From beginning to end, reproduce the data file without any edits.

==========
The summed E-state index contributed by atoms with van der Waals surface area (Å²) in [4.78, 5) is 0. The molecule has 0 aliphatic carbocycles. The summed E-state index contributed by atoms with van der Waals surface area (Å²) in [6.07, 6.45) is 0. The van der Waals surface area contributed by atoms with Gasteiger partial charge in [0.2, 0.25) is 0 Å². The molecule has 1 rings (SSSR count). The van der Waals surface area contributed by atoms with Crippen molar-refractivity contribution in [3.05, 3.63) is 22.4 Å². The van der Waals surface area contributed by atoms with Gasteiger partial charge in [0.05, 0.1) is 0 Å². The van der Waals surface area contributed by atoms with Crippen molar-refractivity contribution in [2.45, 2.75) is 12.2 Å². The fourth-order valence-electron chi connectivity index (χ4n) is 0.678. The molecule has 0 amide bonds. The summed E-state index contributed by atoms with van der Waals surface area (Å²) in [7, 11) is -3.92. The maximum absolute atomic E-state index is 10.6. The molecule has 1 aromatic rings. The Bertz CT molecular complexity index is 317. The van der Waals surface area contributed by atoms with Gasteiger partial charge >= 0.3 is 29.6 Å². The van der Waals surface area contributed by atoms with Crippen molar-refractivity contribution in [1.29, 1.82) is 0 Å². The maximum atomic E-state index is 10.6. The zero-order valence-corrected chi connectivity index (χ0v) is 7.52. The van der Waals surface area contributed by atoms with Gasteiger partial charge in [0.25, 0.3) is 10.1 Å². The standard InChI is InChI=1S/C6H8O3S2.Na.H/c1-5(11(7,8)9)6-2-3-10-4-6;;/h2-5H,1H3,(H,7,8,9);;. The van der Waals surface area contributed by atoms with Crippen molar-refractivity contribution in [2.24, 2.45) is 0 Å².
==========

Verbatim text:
The summed E-state index contributed by atoms with van der Waals surface area (Å²) in [4.78, 5) is 0. The molecule has 0 aliphatic carbocycles. The summed E-state index contributed by atoms with van der Waals surface area (Å²) in [6.07, 6.45) is 0. The van der Waals surface area contributed by atoms with Gasteiger partial charge in [0.2, 0.25) is 0 Å². The molecule has 1 rings (SSSR count). The van der Waals surface area contributed by atoms with Crippen molar-refractivity contribution in [3.05, 3.63) is 22.4 Å². The van der Waals surface area contributed by atoms with Gasteiger partial charge in [0.05, 0.1) is 0 Å². The van der Waals surface area contributed by atoms with Crippen molar-refractivity contribution in [2.45, 2.75) is 12.2 Å². The fourth-order valence-electron chi connectivity index (χ4n) is 0.678. The molecule has 0 amide bonds. The summed E-state index contributed by atoms with van der Waals surface area (Å²) in [7, 11) is -3.92. The maximum absolute atomic E-state index is 10.6. The molecule has 1 aromatic rings. The Bertz CT molecular complexity index is 317. The van der Waals surface area contributed by atoms with Gasteiger partial charge >= 0.3 is 29.6 Å². The van der Waals surface area contributed by atoms with Crippen molar-refractivity contribution in [1.29, 1.82) is 0 Å². The maximum atomic E-state index is 10.6. The zero-order valence-corrected chi connectivity index (χ0v) is 7.52. The van der Waals surface area contributed by atoms with Gasteiger partial charge in [0.25, 0.3) is 10.1 Å². The standard InChI is InChI=1S/C6H8O3S2.Na.H/c1-5(11(7,8)9)6-2-3-10-4-6;;/h2-5H,1H3,(H,7,8,9);;. The van der Waals surface area contributed by atoms with Crippen molar-refractivity contribution in [2.24, 2.45) is 0 Å².